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Like, um, seedless watermelon, the Chevrolet Malibu Maxx was the end result of selective, consumer-friendly design. Seedless watermelon was created because consumers love watermelon but hate spitting out seeds. Launched in model-year 2004, the midsize Malibu Maxx was created because many consumers like the utility of wagons but want the cooler look and style offered by sedans.
Most Recent Chevrolet Malibu Maxx
Hoping to avoid any potential stigma, Chevrolet describes the Malibu Maxx as a "five-door extended sedan." Built on a lengthened version of GM's Epsilon platform, the Maxx has a hatch-type rear door and a glass roof over the rear seat. And unlike the sedan that offers both four- and six-cylinder engines, the Maxx comes with V6 power only.
Its hatchback design makes loading the Chevy Malibu Maxx effortless. The rear cargo area has 22.8 cubic feet of space available (about 8 more than the average midsize sedan's trunk) and folding down the rear seats opens up 41 cubic feet. Further versatility is gained by rear seats that slide forward and back -- either side of the 60/40 setup will slide independently with a 7-inch range of adjustment. Other strengths include an agreeable ride and outstanding crash test scores.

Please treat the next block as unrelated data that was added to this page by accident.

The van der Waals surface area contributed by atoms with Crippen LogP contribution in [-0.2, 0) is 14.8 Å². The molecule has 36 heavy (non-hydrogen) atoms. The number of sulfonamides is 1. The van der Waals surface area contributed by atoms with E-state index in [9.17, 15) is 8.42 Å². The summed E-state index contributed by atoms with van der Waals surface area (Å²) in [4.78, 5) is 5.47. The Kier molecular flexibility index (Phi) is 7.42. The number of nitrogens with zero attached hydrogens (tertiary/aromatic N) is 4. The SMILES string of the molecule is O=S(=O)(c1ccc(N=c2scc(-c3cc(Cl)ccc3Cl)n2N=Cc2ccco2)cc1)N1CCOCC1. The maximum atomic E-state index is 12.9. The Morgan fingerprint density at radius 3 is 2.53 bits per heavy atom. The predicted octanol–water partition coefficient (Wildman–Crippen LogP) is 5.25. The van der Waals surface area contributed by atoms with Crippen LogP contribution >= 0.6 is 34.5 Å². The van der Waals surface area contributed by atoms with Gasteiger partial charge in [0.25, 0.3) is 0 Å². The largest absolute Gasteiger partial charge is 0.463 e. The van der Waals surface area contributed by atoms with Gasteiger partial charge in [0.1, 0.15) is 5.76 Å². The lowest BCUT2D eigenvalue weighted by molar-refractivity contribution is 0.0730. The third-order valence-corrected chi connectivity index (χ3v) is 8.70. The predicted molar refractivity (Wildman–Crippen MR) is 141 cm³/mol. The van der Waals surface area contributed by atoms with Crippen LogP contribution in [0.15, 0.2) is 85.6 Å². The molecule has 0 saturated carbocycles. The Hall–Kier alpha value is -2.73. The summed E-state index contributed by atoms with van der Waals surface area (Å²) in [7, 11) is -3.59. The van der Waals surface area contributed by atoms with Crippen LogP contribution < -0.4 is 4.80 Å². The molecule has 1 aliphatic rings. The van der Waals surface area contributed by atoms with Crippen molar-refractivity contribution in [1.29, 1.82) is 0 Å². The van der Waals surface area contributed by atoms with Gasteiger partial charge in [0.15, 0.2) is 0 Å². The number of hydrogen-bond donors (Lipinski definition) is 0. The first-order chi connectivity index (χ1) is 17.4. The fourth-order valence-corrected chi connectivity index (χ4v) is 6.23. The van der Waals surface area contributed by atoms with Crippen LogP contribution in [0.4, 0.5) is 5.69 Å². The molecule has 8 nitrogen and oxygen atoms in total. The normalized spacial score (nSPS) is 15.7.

All in all, the Chevrolet Malibu Maxx is a great choice if you're seeking utility at an affordable price -- provided you don't take issue with its drab looks and unremarkable handling. Those seeking brisker performance can choose the SS trim (launched in 2006), which comes with a more powerful engine.
Alas, the Malibu Maxx has not been a particularly popular offering for Chevy, and it was announced that the car would be discontinued after the 2007 model year. More information about the Malibu can be found here.